Wednesday, August 06, 2008


Reposted from October 2006

Congressman Foley resigned, as he should. Dr. Sanity discusses shame and guilt cultures in a post from last year, and I think the distinction between guilt and shame might apply here. Resigning from Congress could spring from either guilt or shame (or some of both), but I think other information suggests guilt.

My own personal soapbox on this is self-respect versus self-esteem. If our goal is self-esteem, then when we do evil things we are hopelessly lost. After having been caught making wildly inappropriate sexual comments to a 16 y/o, reliance on self-esteem would leave one forever wounded. But if your goal is self-respect you can at least make your next act honorable. If you have nothing else, you can at least reassert your ability to make some moral decisions correctly. It is in some ways more painful, because your ability to make a correct moral choice on Tuesday implies pretty strongly that you had that capability on Monday as well. But it is at least reality. You can salvage something. With self-esteem, you either have to accept that you have none, or start lying to yourself to get some.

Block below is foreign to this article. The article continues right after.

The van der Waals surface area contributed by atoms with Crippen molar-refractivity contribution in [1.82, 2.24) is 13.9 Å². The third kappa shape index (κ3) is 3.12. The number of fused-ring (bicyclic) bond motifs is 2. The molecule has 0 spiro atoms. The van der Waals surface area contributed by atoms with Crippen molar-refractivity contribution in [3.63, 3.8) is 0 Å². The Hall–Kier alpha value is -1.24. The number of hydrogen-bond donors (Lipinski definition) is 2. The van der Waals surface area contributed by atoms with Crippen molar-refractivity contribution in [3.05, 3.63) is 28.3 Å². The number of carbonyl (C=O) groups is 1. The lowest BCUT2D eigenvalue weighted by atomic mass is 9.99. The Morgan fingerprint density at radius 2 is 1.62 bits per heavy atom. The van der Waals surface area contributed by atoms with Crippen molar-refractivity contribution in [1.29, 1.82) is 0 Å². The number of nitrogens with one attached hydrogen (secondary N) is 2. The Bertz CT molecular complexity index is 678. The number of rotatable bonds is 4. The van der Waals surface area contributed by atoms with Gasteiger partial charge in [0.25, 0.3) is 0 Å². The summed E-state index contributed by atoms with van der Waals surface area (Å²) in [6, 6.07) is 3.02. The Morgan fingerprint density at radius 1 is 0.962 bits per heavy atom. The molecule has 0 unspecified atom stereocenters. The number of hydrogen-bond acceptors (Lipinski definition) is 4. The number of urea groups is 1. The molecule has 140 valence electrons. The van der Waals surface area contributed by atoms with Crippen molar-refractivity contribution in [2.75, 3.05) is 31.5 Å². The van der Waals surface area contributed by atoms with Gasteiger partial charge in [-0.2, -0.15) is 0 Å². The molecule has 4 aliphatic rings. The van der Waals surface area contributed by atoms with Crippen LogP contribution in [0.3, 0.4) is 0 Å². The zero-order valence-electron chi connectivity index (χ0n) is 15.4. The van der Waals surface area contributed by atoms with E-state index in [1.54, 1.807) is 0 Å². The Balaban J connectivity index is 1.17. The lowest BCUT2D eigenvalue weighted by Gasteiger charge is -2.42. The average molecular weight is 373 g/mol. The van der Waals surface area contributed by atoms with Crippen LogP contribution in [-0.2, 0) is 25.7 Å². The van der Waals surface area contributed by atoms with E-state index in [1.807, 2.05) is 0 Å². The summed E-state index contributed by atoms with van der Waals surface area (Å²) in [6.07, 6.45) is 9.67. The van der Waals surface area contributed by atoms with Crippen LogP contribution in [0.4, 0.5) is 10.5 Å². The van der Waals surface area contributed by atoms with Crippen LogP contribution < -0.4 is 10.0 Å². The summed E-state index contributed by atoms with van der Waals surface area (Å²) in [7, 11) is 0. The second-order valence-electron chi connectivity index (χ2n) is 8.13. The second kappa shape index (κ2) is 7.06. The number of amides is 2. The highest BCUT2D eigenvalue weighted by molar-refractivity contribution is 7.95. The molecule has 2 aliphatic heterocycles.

Tangentially, I am always grateful for sins I'm not tempted to. I don't do so great with the ones I am tempted to, and I'd hate for that list to be longer. So I am hesitant to condemn in detail people who have done things I never could. I'm harder on those whose temptations I understand.


jlbussey said...

Reminds me of something I read once (don't remember who wrote it, unfortunately): "In my day, we didn't have self-esteem, we had self-respect. And no more than we had earned."

The Riverman said...

I was just lying awake thinking about this distinction and then serendipitously found this post...speaking for myself, I have noticed a progression from blind self-esteem, which must inevitably hit the hard yet necessary wall of one's personal failings, to a learned, thoughtful self-respect. I appreciate your point that if the ability was there on Tuesday, it was likely there on Monday as well - but if we do not know it is there, and have not learned from (often painful) experience to go looking for it, it can do us little good. For me it took a bit of personal archeology, digging down through the ultimately superficial notion of self-esteem, to discover the far firmer foundation of self-respect.

Assistant Village Idiot said...

Well put.